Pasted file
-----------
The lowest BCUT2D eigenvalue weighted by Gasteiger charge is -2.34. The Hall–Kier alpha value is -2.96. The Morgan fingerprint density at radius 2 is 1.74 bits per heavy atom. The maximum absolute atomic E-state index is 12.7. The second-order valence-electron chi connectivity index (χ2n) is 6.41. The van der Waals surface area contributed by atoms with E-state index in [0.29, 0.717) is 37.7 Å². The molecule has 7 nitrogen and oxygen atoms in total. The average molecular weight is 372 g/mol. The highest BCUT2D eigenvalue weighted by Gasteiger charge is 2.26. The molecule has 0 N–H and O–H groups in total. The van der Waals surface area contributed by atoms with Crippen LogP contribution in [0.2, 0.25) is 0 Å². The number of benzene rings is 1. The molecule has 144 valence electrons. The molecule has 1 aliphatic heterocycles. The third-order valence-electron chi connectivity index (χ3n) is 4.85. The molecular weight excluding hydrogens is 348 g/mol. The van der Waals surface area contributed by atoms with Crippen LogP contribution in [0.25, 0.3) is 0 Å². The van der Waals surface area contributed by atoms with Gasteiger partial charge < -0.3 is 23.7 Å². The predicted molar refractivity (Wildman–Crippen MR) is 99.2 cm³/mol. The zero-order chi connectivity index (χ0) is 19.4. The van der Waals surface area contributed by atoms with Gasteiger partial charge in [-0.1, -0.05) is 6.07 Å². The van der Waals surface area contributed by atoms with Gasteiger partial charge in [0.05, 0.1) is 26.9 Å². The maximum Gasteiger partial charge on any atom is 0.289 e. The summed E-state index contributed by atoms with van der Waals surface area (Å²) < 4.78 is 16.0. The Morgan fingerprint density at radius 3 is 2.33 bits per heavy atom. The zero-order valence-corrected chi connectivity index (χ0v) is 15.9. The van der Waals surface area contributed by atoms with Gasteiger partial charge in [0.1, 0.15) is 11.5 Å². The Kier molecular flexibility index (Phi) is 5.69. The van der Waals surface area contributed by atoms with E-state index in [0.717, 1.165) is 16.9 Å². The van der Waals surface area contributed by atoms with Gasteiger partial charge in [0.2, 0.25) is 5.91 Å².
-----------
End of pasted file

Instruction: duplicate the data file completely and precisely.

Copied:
The lowest BCUT2D eigenvalue weighted by Gasteiger charge is -2.34. The Hall–Kier alpha value is -2.96. The Morgan fingerprint density at radius 2 is 1.74 bits per heavy atom. The maximum absolute atomic E-state index is 12.7. The second-order valence-electron chi connectivity index (χ2n) is 6.41. The van der Waals surface area contributed by atoms with E-state index in [0.29, 0.717) is 37.7 Å². The molecule has 7 nitrogen and oxygen atoms in total. The average molecular weight is 372 g/mol. The highest BCUT2D eigenvalue weighted by Gasteiger charge is 2.26. The molecule has 0 N–H and O–H groups in total. The van der Waals surface area contributed by atoms with Crippen LogP contribution in [0.2, 0.25) is 0 Å². The number of benzene rings is 1. The molecule has 144 valence electrons. The molecule has 1 aliphatic heterocycles. The third-order valence-electron chi connectivity index (χ3n) is 4.85. The molecular weight excluding hydrogens is 348 g/mol. The van der Waals surface area contributed by atoms with Crippen LogP contribution in [0.25, 0.3) is 0 Å². The van der Waals surface area contributed by atoms with Gasteiger partial charge < -0.3 is 23.7 Å². The predicted molar refractivity (Wildman–Crippen MR) is 99.2 cm³/mol. The zero-order chi connectivity index (χ0) is 19.4. The van der Waals surface area contributed by atoms with Gasteiger partial charge in [-0.1, -0.05) is 6.07 Å². The van der Waals surface area contributed by atoms with Gasteiger partial charge in [0.05, 0.1) is 26.9 Å². The maximum Gasteiger partial charge on any atom is 0.289 e. The summed E-state index contributed by atoms with van der Waals surface area (Å²) < 4.78 is 16.0. The Morgan fingerprint density at radius 3 is 2.33 bits per heavy atom. The zero-order valence-corrected chi connectivity index (χ0v) is 15.9. The van der Waals surface area contributed by atoms with Gasteiger partial charge in [0.1, 0.15) is 11.5 Å². The Kier molecular flexibility index (Phi) is 5.69. The van der Waals surface area contributed by atoms with E-state index in [0.717, 1.165) is 16.9 Å². The van der Waals surface area contributed by atoms with Gasteiger partial charge in [0.2, 0.25) is 5.91 Å².